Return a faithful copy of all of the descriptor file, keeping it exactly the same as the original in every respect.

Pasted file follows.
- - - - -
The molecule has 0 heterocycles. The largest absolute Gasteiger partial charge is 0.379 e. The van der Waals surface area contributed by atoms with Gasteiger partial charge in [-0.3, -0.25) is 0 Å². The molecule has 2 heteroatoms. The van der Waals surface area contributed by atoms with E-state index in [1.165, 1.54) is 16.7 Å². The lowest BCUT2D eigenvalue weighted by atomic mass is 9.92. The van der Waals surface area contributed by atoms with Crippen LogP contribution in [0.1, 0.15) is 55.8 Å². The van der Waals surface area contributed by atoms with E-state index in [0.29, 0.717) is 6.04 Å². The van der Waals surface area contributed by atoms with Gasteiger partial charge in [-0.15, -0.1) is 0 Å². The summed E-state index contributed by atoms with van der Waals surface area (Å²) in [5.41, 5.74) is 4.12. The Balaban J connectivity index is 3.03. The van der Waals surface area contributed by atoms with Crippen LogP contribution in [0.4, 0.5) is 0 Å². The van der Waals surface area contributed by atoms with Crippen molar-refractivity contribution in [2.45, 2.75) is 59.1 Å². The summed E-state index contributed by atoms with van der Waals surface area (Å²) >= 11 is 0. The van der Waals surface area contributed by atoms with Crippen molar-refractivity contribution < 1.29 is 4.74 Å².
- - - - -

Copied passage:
The molecule has 0 heterocycles. The largest absolute Gasteiger partial charge is 0.379 e. The van der Waals surface area contributed by atoms with Gasteiger partial charge in [-0.3, -0.25) is 0 Å². The molecule has 2 heteroatoms. The van der Waals surface area contributed by atoms with E-state index in [1.165, 1.54) is 16.7 Å². The lowest BCUT2D eigenvalue weighted by atomic mass is 9.92. The van der Waals surface area contributed by atoms with Crippen LogP contribution in [0.1, 0.15) is 55.8 Å². The van der Waals surface area contributed by atoms with E-state index in [0.29, 0.717) is 6.04 Å². The van der Waals surface area contributed by atoms with Gasteiger partial charge in [-0.15, -0.1) is 0 Å². The summed E-state index contributed by atoms with van der Waals surface area (Å²) in [5.41, 5.74) is 4.12. The Balaban J connectivity index is 3.03. The van der Waals surface area contributed by atoms with Crippen LogP contribution in [0.4, 0.5) is 0 Å². The van der Waals surface area contributed by atoms with Crippen molar-refractivity contribution in [2.45, 2.75) is 59.1 Å². The summed E-state index contributed by atoms with van der Waals surface area (Å²) >= 11 is 0. The van der Waals surface area contributed by atoms with Crippen molar-refractivity contribution < 1.29 is 4.74 Å².